Flex circuit membrane switch

(aka flexible circuit membrane switch)


Ideal for harsh environments, this switch is an etched copper circuit lead-frame encased in a Kapton or polyimide material. The flex circuit membrane switch offers many of the benefits of a rigid (PCB-backed) membrane switch, plus it can be combined with the lower-cost options of a non-tactile or tactile membrane switch assembly.



Watch for common pitfalls – follow these recommendations for success

As you may know, membrane switch design and fabrication involves extensive choices and decisions in order to meet exacting specifications. The design and engineering team you choose will guide you to meet your goals regarding dimensions, quantity, budget, and project due date while considering the environment, durability, usability, and mounting.


The nearly overwhelming decisions include choosing overlay materials, domes and actuation, design and construction materials, circuitry and shielding, venting between assembly layers, feature locations, connector tails, colors, lighting, sub-panels, and more. Look to an experienced membrane switch company that will team with you – and actively communicate with you – to finalize all specs. That’s why it’s vital to select an established, US-based company backed by years of experience versus a new-to-market manufacturer that may be located offshore and may lack experience.


When selecting a membrane switch manufacturer, ask these questions:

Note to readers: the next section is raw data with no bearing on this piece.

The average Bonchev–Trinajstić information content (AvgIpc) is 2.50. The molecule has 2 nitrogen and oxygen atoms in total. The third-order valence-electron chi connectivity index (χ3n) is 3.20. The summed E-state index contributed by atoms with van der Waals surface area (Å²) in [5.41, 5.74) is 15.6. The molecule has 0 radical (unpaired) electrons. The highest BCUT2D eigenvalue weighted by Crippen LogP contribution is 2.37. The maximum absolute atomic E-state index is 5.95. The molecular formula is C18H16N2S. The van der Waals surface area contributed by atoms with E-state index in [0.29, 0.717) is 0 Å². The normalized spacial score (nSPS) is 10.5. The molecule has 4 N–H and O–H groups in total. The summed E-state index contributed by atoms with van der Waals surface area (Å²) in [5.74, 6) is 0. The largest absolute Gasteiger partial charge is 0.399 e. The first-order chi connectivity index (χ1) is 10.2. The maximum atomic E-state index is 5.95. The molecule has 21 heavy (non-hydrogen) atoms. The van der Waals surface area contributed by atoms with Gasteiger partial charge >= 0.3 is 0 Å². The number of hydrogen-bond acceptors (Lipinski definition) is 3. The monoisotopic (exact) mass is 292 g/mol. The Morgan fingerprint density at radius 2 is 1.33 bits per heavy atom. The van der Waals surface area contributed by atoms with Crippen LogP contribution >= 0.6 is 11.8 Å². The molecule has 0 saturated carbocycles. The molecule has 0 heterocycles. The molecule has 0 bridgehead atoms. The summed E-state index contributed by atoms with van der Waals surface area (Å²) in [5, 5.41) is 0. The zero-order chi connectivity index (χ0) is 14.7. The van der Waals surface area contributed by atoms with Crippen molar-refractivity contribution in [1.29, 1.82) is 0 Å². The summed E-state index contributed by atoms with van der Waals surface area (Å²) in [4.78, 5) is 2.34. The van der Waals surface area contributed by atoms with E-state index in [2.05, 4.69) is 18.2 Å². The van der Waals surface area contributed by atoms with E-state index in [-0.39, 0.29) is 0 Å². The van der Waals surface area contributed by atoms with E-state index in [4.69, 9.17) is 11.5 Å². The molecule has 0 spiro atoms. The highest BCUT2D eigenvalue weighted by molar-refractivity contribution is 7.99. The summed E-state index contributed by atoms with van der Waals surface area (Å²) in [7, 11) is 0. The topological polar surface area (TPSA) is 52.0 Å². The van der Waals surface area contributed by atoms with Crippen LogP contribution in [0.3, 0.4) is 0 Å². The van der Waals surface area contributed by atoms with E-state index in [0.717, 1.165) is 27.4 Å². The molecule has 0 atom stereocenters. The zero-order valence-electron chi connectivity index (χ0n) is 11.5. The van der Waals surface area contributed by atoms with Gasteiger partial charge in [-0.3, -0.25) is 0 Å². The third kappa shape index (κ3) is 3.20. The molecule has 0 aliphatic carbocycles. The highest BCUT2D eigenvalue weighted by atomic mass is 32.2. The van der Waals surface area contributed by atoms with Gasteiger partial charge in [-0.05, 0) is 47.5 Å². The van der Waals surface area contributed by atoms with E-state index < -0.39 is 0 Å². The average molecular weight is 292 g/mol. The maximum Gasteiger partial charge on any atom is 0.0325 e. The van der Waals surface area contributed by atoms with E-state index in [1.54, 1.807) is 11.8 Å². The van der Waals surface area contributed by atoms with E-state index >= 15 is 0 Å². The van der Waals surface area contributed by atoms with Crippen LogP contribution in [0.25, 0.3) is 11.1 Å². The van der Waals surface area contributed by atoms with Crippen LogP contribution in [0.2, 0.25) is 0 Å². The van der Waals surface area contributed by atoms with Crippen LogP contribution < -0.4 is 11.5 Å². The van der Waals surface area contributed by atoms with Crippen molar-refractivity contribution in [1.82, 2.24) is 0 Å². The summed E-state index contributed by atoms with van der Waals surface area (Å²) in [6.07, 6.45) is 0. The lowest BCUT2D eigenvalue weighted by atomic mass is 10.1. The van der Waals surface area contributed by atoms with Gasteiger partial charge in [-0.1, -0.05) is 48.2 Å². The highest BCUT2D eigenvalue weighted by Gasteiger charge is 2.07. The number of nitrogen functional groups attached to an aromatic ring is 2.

1. Experience – How long has the company been designing and manufacturing switches? Do they offer a depth of experience or are they new to market?
  2. Expertise – Does the company have in-house designers and engineers? Will they actively team with you, guiding you to choose the type of membrane switch and materials that meet your project needs?
  3. Quality – Is the company ISO-certified?
  4. Communication – Will the communication be clear and consistent? (Language issues can be extremely challenging and, worse, miscommunications can endanger your project’s delivery date.)
  5. Rapid prototyping – Does the company offer quick-turn prototyping to support an innovative design process?
  6. Total lead time required – How much time is required for design, manufacturing, and delivery? 


Follow these recommendations for your membrane switch design:

  • Use non-tactile keys for maximum reliability and when fast data entry is required. Use tactile keys for discrete operation
  • A .10-inch minimum between any 2 active areas should be allowed
  • Keypad graphics can be .20-inches larger than the active switch area
  • All switches should be at least .25-inches from a panel edge
  • Group switches with similar functions together by color or location
  • Avoid positioning more active switches in potentially awkward locations
  • Avoid obscuring a display when a switch is operated